Dan Walters

Will your income taxes in California go up under Trump?

Where do California and Donald Trump differ?

California voters rejected Donald Trump during the election, and the state's leaders continue to push back on his initiatives. On issues from health care to immigration, California's governor and Democratic leaders oppose the new president.
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California voters rejected Donald Trump during the election, and the state's leaders continue to push back on his initiatives. On issues from health care to immigration, California's governor and Democratic leaders oppose the new president.

California officials breathed a sigh of relief when squabbling among Republican members of Congress stalled, perhaps permanently, the repeal of the Affordable Care Act.

Otherwise known as Obamacare, the ACA pumps more than $20 billion into California health care each year, mostly to provide coverage to several million additional Medi-Cal enrollees.

Had the ACA been repealed, the state could have faced either eventually cutting those Californians loose or coughing up billions of dollars to continue coverage.

However, as the ACA moves to a back burner, President Donald Trump and Congress appear to be moving a tax overhaul to the front – and once again, California has a big stake in what, if anything, happens.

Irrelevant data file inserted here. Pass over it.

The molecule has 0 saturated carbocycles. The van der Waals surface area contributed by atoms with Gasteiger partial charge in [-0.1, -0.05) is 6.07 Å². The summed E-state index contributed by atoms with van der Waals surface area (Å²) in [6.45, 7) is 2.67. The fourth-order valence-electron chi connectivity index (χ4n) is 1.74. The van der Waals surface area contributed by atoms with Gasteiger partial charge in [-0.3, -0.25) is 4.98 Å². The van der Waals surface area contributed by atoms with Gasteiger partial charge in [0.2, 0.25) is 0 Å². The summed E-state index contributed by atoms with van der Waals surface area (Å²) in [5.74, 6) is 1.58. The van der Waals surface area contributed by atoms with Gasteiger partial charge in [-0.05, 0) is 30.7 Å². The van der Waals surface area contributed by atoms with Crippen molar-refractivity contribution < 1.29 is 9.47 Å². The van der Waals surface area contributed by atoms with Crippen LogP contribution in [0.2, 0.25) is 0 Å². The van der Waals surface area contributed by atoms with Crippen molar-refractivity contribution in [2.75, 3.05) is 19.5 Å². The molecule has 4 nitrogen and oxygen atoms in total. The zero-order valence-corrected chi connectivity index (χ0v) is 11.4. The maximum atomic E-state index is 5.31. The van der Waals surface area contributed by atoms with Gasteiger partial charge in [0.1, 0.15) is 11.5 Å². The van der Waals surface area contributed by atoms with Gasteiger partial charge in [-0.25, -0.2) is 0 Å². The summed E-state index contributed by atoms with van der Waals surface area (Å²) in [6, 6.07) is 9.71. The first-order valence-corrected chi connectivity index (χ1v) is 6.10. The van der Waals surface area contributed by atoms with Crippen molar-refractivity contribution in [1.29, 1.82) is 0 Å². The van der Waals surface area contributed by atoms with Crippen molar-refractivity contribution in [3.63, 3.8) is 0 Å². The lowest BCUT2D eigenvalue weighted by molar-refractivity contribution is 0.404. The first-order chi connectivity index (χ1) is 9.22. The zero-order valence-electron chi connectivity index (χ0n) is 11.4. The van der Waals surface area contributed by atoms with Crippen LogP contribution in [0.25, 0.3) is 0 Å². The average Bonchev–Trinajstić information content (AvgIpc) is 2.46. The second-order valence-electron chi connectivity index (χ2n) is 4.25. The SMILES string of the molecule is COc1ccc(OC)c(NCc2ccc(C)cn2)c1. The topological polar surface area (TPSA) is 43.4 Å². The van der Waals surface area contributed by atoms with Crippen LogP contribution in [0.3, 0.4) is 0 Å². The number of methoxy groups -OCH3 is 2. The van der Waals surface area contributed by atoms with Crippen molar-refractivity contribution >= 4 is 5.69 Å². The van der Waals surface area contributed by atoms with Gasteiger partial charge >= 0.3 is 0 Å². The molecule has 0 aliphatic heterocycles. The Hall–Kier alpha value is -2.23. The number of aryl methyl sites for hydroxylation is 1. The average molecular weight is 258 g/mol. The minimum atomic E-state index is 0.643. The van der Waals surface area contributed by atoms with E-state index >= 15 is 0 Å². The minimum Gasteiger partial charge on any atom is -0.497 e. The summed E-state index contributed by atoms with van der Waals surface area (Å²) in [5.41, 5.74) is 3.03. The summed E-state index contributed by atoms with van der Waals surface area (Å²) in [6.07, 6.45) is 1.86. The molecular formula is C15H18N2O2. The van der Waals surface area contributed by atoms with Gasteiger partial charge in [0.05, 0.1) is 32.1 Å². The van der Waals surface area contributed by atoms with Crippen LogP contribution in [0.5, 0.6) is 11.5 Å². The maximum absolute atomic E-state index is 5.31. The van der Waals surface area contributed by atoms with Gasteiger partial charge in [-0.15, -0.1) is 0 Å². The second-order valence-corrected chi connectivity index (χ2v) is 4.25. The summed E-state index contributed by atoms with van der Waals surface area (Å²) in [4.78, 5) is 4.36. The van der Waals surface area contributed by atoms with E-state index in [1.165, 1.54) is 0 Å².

Many tax notions are floating around Washington, but two could have a particularly heavy impact on California because it has a relatively high number of high-income taxpayers and the state hits them harder with taxes than any other state.

One is eliminating the federal income tax deduction for state and local taxes; the other is eliminating the federal estate tax.

This year, Californians – particularly affluent Californians – will deduct at least $100 billion in state and local taxes, primarily income taxes, from their federally taxable incomes, thus saving them at least $20 billion.

Eliminating the deduction, as some Republicans propose, would give the federal government a big injection of revenue, with about a fifth of the windfall coming from California because it has the nation’s highest state income tax rates.

The offset is, in effect, a subsidy to California and other high-tax states, such as New York. However, it also should be noted that California, New York and other high-tax states are virtually all blue, strongly anti-Republican in their voting patterns.

The deduction sharply reduces the net effect of state taxes – such as the recent tax hikes on high-income Californians, and thus makes them more politically palatable.

If the deduction vanished and those taxpayers had to bear the full impact of state income taxes, some officials fear, it would entice at least some to flee to states with low or no income taxes, such as Texas, Nevada or Florida, and cut into state revenues.

Eliminating the federal estate tax, dubbed a “death tax” by critics, would have the opposite effect – reducing the federal bite on wealthy Californians by an estimated $4.5 billion a year.

Were it to happen, state Sen. Scott Wiener, D-San Francisco, wants to recapture that money for the state’s coffers. He’s introduced Senate Bill 726, which would ask voters to repeal a 1982 ballot measure that prohibits California from levying an estate tax and, if they agree, impose an inheritance tax equal to the current federal levy, 40 percent, on estates of $5.5 million or more.

Wiener says he wants the $4.5 billion revenue gain for “our schools, our healthcare system, and our roads and public transportation systems.”

If it happens, however, it would give wealthy Californians another reason to flee the state and take their taxable incomes and estates with them.

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